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37 FOR 37: BIG NIGHT

Shoeless Jiri Hudler stole the show in Vegas during evening of hardware haul and accolades for Flames

by GEORGE JOHNSON @GJohnsonFlames / calgaryflames.com

They've all played The Strip. The rib-tickling greats. From Rickles to Carlin, Hope to Pryor to Dangerfield.

In bringing his comedy act to Vegas, Jiri Hudler, though, was in for a strictly-limited run:

One-night only.

Ambling out on stage at the MGM Grand that evening, June 24, 2015, Hudler stole the show at 2015 NHL Awards. 

Jokes, Hudler had.

But footwear?

To accept the Lady Byng Trophy, the Czech winger ambled up to collect his hardware from ex-NHLer Bill Guerin and comedian Russell Peters wearing only red socks on his feet.

"I have no shoes on. I'm sorry,'' Hudler told a bemused audience, explaining that new shoes purchased expressly for the big 'do were killing his insteps.

Then, scanning the room, he smiled mischieviously.

"Vegas, what a place."

Hudler then proceeded to fire off a few zingers, teasing that the first text message he received had arrived from Flames head coach Bob Hartley, checking in to make sure rookie standout Johnny Gaudreau was in bed by midnight.

And the second from Gaudreau begging Hudler to tell Hartley he was in by 11 p.m.

In pacesetting the Flames that season with 76 points - good for eight in league scoring - while incurring only 14 PIM, Hudler became the fourth winner and third recipient - Hudler joined Joe Mullen (in '87 and '89) and Bob MacMillan (in '79, while the Flames were still based in Atlanta) from the franchise to collect the Byng.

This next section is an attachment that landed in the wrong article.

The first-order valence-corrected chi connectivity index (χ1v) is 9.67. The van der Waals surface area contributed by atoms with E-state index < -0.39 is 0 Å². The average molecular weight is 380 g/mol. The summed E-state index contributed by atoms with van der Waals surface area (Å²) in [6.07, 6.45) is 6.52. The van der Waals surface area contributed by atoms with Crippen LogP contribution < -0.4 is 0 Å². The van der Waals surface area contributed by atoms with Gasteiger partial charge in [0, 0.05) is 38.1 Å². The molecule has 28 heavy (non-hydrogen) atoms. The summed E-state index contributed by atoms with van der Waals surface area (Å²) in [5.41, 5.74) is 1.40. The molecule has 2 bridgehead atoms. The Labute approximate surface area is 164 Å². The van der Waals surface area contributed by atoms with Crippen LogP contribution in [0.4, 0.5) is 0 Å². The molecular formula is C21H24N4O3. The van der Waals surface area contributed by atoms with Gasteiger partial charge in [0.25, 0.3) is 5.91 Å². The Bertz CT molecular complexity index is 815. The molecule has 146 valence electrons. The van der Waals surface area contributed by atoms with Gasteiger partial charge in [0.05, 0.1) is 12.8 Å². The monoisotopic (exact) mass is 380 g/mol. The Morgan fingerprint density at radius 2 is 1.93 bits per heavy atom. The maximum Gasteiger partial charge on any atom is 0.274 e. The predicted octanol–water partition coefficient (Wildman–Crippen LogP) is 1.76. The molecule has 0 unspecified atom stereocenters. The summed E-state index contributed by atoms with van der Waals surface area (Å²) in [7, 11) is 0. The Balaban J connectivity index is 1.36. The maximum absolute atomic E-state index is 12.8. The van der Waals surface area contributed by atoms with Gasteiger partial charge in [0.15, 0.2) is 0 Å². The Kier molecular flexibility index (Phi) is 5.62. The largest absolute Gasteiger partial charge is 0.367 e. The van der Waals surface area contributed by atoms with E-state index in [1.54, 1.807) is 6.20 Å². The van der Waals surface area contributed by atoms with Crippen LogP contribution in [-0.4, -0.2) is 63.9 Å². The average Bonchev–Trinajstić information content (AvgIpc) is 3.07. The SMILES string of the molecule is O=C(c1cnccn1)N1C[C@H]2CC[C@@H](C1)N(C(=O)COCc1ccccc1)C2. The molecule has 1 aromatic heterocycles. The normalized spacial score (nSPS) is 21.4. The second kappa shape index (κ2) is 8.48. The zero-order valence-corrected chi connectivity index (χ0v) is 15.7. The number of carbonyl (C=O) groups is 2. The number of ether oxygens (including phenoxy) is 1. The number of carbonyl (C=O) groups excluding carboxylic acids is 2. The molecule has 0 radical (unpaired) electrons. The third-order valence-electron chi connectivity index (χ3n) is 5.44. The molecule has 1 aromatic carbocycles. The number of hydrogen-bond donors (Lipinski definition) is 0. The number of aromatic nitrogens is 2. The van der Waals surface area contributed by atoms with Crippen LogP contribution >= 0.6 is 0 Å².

All 'round, it proved to be a heady evening for the organization.

The only downer arrived when winger Gaudreau fell short in balloting for the Calder Trophy as rookie of the year, finishing third behind winner Aaron Ekblad of the Florida Panthers and Ottawa's Mark Stone.

Gaudreau and Stone ended tied for the freshman scoring lead at 64 points apiece, but Ekblad's prowess along the blueline swayed voters.

As well, captain Mark Giordano finished among the top vote-getters for the NHL Foundation Award for community service, but lost out to San Jose D-man Brent Burns (Giordano would go on to win the award the next season). 

For piloting the Flames to a shock 20-point improvement and their first playoff berth in six springtimes and a first past the first round in 11, though, Hartley ventured into unchartered territory, becoming the first coach in franchise history to cop the Jack Adams Award, voted on by league broadcasters.

In the days leading up to the big night in Glitter Gulch, though, he happily downplayed his chances, admitting he'd never broken the bank in any previous trip to Vegas.

"I'm famous,'' was Hartley's rueful confession, "for donations."

Perhaps to his surprise, if virtually no one else's, he outpolled Nashville's Peter Laviolette and New York Rangers' pilot Alain Vigneault, the two other finalists.

"As a coach,'' said Hartley, not a bad stand-up comedian himself, deflecting praise, in accepting his award, "you just have to put the players on the ice, set a plan and go from there.

"They're the performers.

"Apart from my wife, I don't know anyone who comes to the Saddledome to watch me."

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